Oprah Daily on ‘The Survivalists’

Discover The Survivalists, Kashana Cauley’s Sharp and Witty Debut

The fear of potential personal, political, and environmental apocalypses turns a population into survivalists, one and all.

By Meredith Maran

In today’s America, what constitutes success? What are the obstacles to achieving it? How do race, class, age, and location affect the odds?

These oh-so-serious questions are tackled with scathing, lol-inducing wit in The Survivalists, Kashana Cauley’s smart, sharp debut novel. Cauley transports us to the overpriced real estate and marginal residents of hipster Brooklyn, as seen through the wide eyes and increasingly jaded heart of protagonist Aretha. Despite her adherence to the American bootstrapping story, when we meet the 30-something Black attorney, Aretha’s chances of success — professional, financial, romantic, familial — seem to be slipping from her grasp.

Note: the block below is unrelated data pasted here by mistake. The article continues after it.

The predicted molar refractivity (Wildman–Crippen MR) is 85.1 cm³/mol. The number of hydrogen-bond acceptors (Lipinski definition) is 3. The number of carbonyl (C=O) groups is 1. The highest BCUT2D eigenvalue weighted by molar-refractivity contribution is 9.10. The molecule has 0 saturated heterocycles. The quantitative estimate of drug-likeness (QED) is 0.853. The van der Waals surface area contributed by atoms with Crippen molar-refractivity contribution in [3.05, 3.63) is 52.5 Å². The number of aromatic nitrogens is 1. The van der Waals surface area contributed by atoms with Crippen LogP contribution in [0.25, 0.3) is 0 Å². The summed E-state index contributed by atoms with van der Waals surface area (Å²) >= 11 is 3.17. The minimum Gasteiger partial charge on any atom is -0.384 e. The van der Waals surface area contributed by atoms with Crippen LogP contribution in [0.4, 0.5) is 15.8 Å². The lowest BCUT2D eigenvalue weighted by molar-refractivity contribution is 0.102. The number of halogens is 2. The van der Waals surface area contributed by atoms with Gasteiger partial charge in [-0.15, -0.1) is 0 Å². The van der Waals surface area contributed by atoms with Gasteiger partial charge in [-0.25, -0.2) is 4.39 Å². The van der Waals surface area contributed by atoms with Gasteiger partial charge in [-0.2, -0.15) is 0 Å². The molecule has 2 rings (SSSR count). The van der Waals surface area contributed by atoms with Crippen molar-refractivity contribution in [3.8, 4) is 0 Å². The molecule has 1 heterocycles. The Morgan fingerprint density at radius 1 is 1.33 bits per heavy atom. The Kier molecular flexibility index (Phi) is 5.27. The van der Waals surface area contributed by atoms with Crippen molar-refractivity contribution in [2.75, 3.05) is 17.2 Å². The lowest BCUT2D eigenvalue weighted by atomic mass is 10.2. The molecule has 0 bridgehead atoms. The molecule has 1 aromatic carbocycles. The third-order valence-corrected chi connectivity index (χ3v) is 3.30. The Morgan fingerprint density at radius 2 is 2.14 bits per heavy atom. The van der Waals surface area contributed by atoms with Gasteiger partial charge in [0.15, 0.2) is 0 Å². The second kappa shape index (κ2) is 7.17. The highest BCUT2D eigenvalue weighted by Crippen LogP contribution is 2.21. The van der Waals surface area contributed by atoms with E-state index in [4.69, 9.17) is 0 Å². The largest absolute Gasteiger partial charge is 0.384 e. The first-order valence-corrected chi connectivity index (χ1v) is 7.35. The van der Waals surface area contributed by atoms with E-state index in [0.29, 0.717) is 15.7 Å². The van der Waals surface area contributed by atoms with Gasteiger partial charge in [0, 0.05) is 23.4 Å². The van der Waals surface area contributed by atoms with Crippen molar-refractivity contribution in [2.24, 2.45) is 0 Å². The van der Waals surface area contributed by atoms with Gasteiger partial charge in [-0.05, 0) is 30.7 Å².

“Aretha stood in front of her dresser, waiting for something in her wardrobe to declare itself up to the existential challenge of her third first date in a week.” Like the novel itself, its smart, satiric opening line is right on point for the era into which the novel and its characters have been born. Cauley’s comedic and literary chops had this reader guffawing at her characters’ self-serving, oh-so-trendy ridiculousness, then flunking the mirror test. Wait a minute. That’s me.

And you, maybe. Who among us wouldn’t nod knowingly at such a well-crafted, emotionally astute sentence as this: “Loneliness had a noise to it, a hum like a running refrigerator had settled down right inside her head that intensified when she saw happy couples on the street or in restaurants, looking at each other with something she’d never felt for anyone.” Read the full review at Oprah Daily.

© Literary Affairs, 2005-2023. All Rights Reserved.